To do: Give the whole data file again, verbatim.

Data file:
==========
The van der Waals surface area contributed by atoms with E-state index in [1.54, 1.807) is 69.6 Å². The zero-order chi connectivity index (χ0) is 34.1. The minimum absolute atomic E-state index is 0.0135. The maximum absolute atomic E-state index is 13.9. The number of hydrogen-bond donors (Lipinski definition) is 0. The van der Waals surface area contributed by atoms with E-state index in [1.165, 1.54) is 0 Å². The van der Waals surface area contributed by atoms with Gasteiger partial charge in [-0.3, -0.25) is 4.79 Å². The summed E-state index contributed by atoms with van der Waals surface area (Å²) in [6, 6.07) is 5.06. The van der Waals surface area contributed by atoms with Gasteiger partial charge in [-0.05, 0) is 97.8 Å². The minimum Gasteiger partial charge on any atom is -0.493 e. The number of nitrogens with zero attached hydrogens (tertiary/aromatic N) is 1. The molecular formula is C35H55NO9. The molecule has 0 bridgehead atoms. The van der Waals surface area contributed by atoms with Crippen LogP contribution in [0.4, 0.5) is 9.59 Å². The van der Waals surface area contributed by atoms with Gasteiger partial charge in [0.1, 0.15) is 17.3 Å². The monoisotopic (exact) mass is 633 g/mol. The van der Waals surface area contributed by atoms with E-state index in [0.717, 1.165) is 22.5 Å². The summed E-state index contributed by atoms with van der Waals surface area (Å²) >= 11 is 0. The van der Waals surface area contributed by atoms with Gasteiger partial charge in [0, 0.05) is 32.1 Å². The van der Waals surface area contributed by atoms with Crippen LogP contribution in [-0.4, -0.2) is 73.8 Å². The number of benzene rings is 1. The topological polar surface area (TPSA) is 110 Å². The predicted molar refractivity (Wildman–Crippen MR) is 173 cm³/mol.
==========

The van der Waals surface area contributed by atoms with E-state index in [1.54, 1.807) is 69.6 Å². The zero-order chi connectivity index (χ0) is 34.1. The minimum absolute atomic E-state index is 0.0135. The maximum absolute atomic E-state index is 13.9. The number of hydrogen-bond donors (Lipinski definition) is 0. The van der Waals surface area contributed by atoms with E-state index in [1.165, 1.54) is 0 Å². The van der Waals surface area contributed by atoms with Gasteiger partial charge in [-0.3, -0.25) is 4.79 Å². The summed E-state index contributed by atoms with van der Waals surface area (Å²) in [6, 6.07) is 5.06. The van der Waals surface area contributed by atoms with Gasteiger partial charge in [-0.05, 0) is 97.8 Å². The minimum Gasteiger partial charge on any atom is -0.493 e. The number of nitrogens with zero attached hydrogens (tertiary/aromatic N) is 1. The molecular formula is C35H55NO9. The molecule has 0 bridgehead atoms. The van der Waals surface area contributed by atoms with Crippen LogP contribution in [0.4, 0.5) is 9.59 Å². The van der Waals surface area contributed by atoms with Gasteiger partial charge in [0.1, 0.15) is 17.3 Å². The monoisotopic (exact) mass is 633 g/mol. The van der Waals surface area contributed by atoms with E-state index in [0.717, 1.165) is 22.5 Å². The summed E-state index contributed by atoms with van der Waals surface area (Å²) >= 11 is 0. The van der Waals surface area contributed by atoms with Gasteiger partial charge in [0, 0.05) is 32.1 Å². The van der Waals surface area contributed by atoms with Crippen LogP contribution in [-0.4, -0.2) is 73.8 Å². The number of benzene rings is 1. The topological polar surface area (TPSA) is 110 Å². The predicted molar refractivity (Wildman–Crippen MR) is 173 cm³/mol.